March 5, 2019 — This is the audio of a lecture I gave to undergraduate global health students at Carleton University in Ottawa. You can access the PDF of my slides here.
Mommy Who Is That Big Baby?
You know, I don’t miss Farcebook. But I do miss changing my profile pic regularly. I was going through some of my old profile pics and I saw this one, which remains one of my favourites. It’s several years old now, and my cousin’s son would probably be mortified if I showed it to him, as he is now quite comfortably bipedal:
Yes, I struggled long and hard to find a way to make a clever title conflating trans fats with transgenderism, but failed. Probably for the best, as these posts are already getting me into the kind of trouble I fled Facebook to avoid.
Last week, I was interviewed by a couple of Carleton University journalism students about the epidemiology of trans fats as a health factor. I will stream that interview from this site when I get their permission. But I thought I would take a moment to describe to lay people why there is such a concern over trans fats in our foods. Continue reading A Brief Primer on Trans Fats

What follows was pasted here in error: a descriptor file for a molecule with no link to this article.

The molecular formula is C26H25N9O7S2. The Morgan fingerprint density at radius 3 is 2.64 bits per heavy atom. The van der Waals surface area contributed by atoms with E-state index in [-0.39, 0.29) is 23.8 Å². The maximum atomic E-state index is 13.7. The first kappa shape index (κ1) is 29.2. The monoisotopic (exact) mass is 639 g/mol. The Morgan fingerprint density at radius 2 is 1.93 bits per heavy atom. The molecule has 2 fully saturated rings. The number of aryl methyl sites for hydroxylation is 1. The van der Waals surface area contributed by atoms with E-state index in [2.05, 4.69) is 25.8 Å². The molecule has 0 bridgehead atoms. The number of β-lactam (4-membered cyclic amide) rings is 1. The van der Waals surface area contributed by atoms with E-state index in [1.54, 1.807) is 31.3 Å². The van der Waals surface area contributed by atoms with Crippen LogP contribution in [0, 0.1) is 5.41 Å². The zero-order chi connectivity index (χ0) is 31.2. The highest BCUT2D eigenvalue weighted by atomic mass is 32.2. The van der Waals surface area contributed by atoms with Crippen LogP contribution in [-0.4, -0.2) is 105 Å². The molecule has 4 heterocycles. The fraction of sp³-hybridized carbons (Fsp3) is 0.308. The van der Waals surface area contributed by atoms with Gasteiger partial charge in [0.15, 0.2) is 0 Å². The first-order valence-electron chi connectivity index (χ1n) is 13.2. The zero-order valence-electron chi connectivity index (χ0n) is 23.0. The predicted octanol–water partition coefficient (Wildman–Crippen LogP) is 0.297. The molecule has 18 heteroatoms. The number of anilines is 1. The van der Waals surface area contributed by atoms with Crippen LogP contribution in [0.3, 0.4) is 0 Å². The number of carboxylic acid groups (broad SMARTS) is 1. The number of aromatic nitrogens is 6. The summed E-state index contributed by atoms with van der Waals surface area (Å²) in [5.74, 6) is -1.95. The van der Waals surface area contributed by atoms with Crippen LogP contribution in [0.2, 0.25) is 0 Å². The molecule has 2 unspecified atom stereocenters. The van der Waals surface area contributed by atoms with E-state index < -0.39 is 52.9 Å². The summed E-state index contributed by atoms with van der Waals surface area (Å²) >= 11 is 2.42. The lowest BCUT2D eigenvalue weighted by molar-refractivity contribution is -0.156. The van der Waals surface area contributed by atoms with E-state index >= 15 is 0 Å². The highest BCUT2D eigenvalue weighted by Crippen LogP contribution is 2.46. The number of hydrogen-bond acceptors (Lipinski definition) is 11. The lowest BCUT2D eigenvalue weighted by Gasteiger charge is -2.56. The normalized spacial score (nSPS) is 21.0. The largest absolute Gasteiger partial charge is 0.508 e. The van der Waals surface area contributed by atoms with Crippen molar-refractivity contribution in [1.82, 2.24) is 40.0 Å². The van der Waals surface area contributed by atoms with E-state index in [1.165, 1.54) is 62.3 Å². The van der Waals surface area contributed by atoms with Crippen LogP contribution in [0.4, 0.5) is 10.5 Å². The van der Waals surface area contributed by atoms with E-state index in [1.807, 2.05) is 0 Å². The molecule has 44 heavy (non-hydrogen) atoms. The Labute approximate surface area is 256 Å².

A recent Angus Reid study, reported widely in the news, showed that many Canadians are experiencing financial stress. A large proportion report needing to borrow money to buy groceries, eschewing dental care, and are experiencing hardship in ten other money-related scenarios presented to them. While sadly no one is shocked that a substantial fraction of Canadians is struggling financially, what is surprising is that the study’s estimate of that fraction is considerably higher than the official governmental numbers. The study found that about 16% of the population is “struggling”, while a further 11% is “on the edge” (i.e., at risk of struggling). This gives a total of 27% who are in some sort of financial jeopardy. Whereas, according to the official estimate, 4.8 million Canadians (about 14%) live beneath the line of indigence. Continue reading How Do We Measure Poverty?